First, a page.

Why do cats play? Why does anyone play? Sure, it’s fun, but it also has many benefits.
Just like us, kittens play at things that adults do to learn skills needed for survival. In our case, it may be running, or cooking, or driving a truck. For kittens, it’s hunting. Their rough-and-tumble playfulness has a purpose, while also providing great exercise for their growing bodies and brains. Cats have to strategize every attempt at hunting and learn how to change their tactics mid-leap, if necessary.
Cats are designed to hunt many times a day, eating 8-10 small meals in a 24 hour period. Of course, not every attempt is successful. Under natural circumstances, these bursts of mental and physical energy are very brief but frequent. In between each attempt, after eating and grooming, they rest – but they’re always alert for the next opportunity (and to make sure that they don’t become someone else’s meal)! This all requires a great deal of alertness.
When cats don’t have the chance to strategize and exercise, they can become lethargic, unfit, overweight and even depressed. (Sound a little like what we have been going through during this COVID-19 pandemic?) In fact, as with people, we now know that cats need mental and physical exercise for well-being and that without this, they can develop many physical ailments (including cystitis, diabetes, obesity, inflammatory bowel disease). They may also express their frustrations in ways we dislike, such as aggressive behaviour, spraying, or scratching.
Clearly there are benefits to playing. But what are the best toys and best ways to play with cats?
When you bring home a new toy and your cat shows interest but walks away after a minute or two, don’t feel that you have wasted money or failed. Most of the time, cats play for only a brief period. (Unless you are trying to sleep. And that is because cats are “crepuscular”, meaning that they are most active at dawn and dusk.)Just like us, cats need to “score a goal”. Not every time – that would be boring, but frequently enough to make it worthwhile. So, when you play with a laser pointer – a great toy because it can be both a “mouse” or a “bird” – make sure that when you are ready to stop playing, you finish the game with the laser dot landing on an edible treat or on a stuffed toy that they can “kill”. This will help prevent frustration and anxiety.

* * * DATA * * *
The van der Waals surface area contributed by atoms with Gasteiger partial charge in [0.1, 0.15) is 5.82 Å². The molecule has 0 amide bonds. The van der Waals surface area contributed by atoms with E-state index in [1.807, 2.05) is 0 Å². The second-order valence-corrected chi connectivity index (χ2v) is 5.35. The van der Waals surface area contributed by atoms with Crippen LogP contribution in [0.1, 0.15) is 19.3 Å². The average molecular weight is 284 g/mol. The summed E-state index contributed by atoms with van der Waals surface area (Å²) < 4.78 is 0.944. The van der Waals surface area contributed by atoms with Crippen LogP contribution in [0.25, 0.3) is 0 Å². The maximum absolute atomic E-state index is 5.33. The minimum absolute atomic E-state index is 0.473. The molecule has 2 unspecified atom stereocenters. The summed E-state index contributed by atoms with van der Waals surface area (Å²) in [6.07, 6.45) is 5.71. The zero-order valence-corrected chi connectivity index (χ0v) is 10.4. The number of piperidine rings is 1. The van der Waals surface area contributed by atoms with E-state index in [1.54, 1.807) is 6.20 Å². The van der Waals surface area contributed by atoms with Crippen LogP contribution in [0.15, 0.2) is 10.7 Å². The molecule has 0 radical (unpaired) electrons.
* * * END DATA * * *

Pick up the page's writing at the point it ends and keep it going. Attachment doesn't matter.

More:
What if you have more than one cat? Because cats hunt and eat alone, they have a physical bubble of about 3-6 feet/1-2 metres. Help them respect each other’s personal space – that way they can play with abandon rather than wariness.
Because play is an expression of predatory behaviour for cats, feeding devices, such as indoor hunting devices or puzzles are a wonderful opportunity to have cats “work” for their food, get some mental and physical exercise and not just eat out of boredom. Bowls are a thing of the past. A great website to help ease you and your furry friend away from “the bowl” towards a more natural way of eating is Food Puzzles for Cats. The American Association of Feline Practitioners (AAFP) even created a consensus statement on How to Feed a Cat. It’s that important. The new slogan is “no free lunch”. Your cat will thank you!
Cats, like children, need positive, predictable interactions with their people. Make sure you include playful periods every day! Your cat will thank you for it (probably with some sweet headbutts and perfect purring).
This article was written by Cat Healthy feline specialist Dr. Margie Scherk DVM, Dip ABVP (Feline Practice).